“Stephen Jackley had, like many young people, looked around and concluded that the world was not fair. And like many young people, he’d wanted to make a difference. It’s just that, rather than going on protest marches, involving himself in politics, or running sponsored marathons, Stephen ended up robbing banks.”
In the later parts of 2007 and through much of 2008, the world economy came to the brink of near-collapse in the most severe economic catastrophe since the Great Depression. While the reasons behind this collapse are complex, the initial push that caused the dominoes to fall is largely attributed to subprime mortgages; essentially, banks were lending money they didn’t have to people who couldn’t hope to pay it back. As much of the world’s economy operates on credit and promises of money owing, the sudden global realization that these promises could not be upheld led to a cascading effect that shuttered major banks (Lehman Brothers chief among them), caused massive unemployment, and forced nations to bail out affected industries.
The aftermath continues to be felt around the world today. In the United States, the Dodd-Frank Act of 2010 was enacted to attempt to prevent a similar catastrophe. In the wake of the crisis, populist movements like Occupy Wall Street sprung up, in order to bring attention to the vast wealth inequality that seemed to spur these crises. Further compounding public anger was the lack of accountability; of all major bank employees, only one (Kareem Serageldin, of Credit Suisse) was sentenced to jail time for their role in perpetuating the recession. Most major bank CEOs actually made money off of the crisis, once the bailouts came into effect.
Against all of this, it’s hard not to feel angry. The world is unjust, and it seems like even the people in power care little about making it more just. Perhaps this is why Stephen Jackley, a young man from south-western England, sought to right this inequality as only an outlaw could: he wanted to rob from the rich and give to the poor. Jackley’s ire was not with any one person, however, and so he did not plan to rob a mansion or other bastion of individual wealth; instead, he decided to target banks, which he viewed as the source of modern economic inequality.
The bold nature of these crimes and the righteousness with which he sought to act fascinated Ben Machell, a journalist from The Times , who met with Jackley on multiple occasions for candid interviews about his motivation and his perspective on the crimes. The resulting book, The Unusual Suspect: The Rise and Fall of a Modern Day Outlaw (Ballantine Books, 2021), is a compelling account of a young man’s obsession with injustice and the troubled path he took to right these wrongs.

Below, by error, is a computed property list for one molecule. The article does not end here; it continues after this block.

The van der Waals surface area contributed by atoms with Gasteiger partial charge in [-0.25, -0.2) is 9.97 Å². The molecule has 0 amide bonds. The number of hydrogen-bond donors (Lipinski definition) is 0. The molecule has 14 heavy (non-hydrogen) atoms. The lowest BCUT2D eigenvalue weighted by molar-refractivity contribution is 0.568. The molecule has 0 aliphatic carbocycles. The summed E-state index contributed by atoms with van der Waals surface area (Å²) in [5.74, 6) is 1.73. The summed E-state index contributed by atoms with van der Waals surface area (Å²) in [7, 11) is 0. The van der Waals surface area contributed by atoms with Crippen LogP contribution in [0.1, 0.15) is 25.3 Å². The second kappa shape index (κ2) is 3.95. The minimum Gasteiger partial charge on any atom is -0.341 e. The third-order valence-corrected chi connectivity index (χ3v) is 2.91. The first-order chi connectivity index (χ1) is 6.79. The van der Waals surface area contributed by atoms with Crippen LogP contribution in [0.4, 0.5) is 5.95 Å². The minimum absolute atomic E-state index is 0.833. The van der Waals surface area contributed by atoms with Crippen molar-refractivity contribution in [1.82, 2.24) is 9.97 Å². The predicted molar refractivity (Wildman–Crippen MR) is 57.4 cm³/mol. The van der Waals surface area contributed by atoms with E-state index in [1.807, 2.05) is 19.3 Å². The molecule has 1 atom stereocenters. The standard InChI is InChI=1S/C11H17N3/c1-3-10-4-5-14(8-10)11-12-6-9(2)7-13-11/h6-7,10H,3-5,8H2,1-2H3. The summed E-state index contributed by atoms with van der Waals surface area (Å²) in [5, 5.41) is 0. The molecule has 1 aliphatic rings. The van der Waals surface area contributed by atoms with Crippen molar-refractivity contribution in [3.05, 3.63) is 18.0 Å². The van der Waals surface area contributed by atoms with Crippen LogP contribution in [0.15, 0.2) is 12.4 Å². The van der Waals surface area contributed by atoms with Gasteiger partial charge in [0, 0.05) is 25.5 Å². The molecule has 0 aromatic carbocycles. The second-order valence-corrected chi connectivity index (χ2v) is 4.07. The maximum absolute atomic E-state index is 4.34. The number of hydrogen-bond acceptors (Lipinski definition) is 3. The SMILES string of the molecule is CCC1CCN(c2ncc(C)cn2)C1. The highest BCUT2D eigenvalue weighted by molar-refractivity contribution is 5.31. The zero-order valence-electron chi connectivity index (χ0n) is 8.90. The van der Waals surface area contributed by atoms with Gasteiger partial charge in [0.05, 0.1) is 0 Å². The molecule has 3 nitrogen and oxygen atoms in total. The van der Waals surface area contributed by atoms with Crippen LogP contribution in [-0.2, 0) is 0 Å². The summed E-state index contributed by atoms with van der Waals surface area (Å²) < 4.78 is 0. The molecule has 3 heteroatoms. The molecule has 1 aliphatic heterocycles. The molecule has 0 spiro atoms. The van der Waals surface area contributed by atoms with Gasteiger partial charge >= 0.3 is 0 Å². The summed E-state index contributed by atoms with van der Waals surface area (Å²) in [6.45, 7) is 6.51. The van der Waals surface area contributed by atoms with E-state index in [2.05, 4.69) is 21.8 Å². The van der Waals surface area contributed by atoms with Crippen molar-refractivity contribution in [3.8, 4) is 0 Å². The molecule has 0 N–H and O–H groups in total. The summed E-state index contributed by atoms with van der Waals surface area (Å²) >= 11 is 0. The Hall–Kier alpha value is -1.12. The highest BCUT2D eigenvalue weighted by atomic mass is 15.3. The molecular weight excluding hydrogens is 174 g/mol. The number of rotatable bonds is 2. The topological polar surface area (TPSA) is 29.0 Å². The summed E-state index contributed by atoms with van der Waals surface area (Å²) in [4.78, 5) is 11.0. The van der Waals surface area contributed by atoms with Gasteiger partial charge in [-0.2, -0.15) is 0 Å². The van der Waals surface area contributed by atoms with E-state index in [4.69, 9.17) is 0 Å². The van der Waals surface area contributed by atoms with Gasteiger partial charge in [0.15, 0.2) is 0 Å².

As the financial crisis was revving up, Jackley committed a series of bank robberies across small towns and cities in England. He had no prior history of crime, violent or otherwise. He would plan his robberies carefully, stowing disguises in nearby locations in order to quickly change his appearance. He wore the mask of the Ghostface killer from the Scream films in one robbery. He wore a 60s-era pop hairstyle in another. He would use a replica pistol to intimidate bank employees, as real firearms are nearly impossible to acquire in England. He would begin robberies by tossing a scratched one-pound coin (though not the side with the queen’s visage; he thought that disrespectful), and would stash proceeds from his crimes in nearby trees for later access. Sometimes he gave them to people without housing. Other times he used them to finance travel, or more elaborate crimes. He viewed his actions as inherently good; he could not imagine why one man might not be able to sleep with the lights off after being threatened by him with a knife, or why another woman might find herself panicking every time a new person entered her bank branch. He took on the moniker of another legendary outlaw, calling himself Robin Hood, carving the initials RH where he travelled and signing some of the pound-notes he stole with the same letters.
“To take just a drop hoarded by the rich and scatter but a little to the poor. Is it justice to keep millions languishing in poverty as a few hundred enjoy excessive wealth?”
The Unusual Suspect is a remarkably well-told account of one young man’s effort to change the world through crime. Machell’s telling is almost novelistic; he leaps back and forth in time from chapter-to-chapter, lending suspense to an outcome that has already been determined. One narrative follows Jackley from his youth, growing up with undiagnosed Asperger’s Syndrome in a home with a bipolar father and a schizophrenic mother. It details how he had difficulty connecting with children his own age, and how certain things would become obsessions (a hallmark trait of Asperger’s), from advanced physics to, later, economic inequality and injustice. The escalation of this obsession into a desire to act with righteous anger seems a natural one in Machell’s telling, and the reader is never left without an understanding of Jackley’s motives. Indeed, Machell seems largely sympathetic to Jackley throughout the book. While he never endorses the crimes, he sees a young man who saw inequality in the world and sought to change it. He refers to Jackley as Stephen throughout, a human touch that I’ve elided here for the sake of style. He acknowledges how the challenges of Jackley’s Asperger’s may have led him to crime without ever demonizing it; instead, he empathetically explains to those unfamiliar with the condition the way that Asperger’s might have spurred Jackley onward when others might have stopped. The book never seems like a cautionary tale about the mentally ill, and Machell deserves immense credit for that.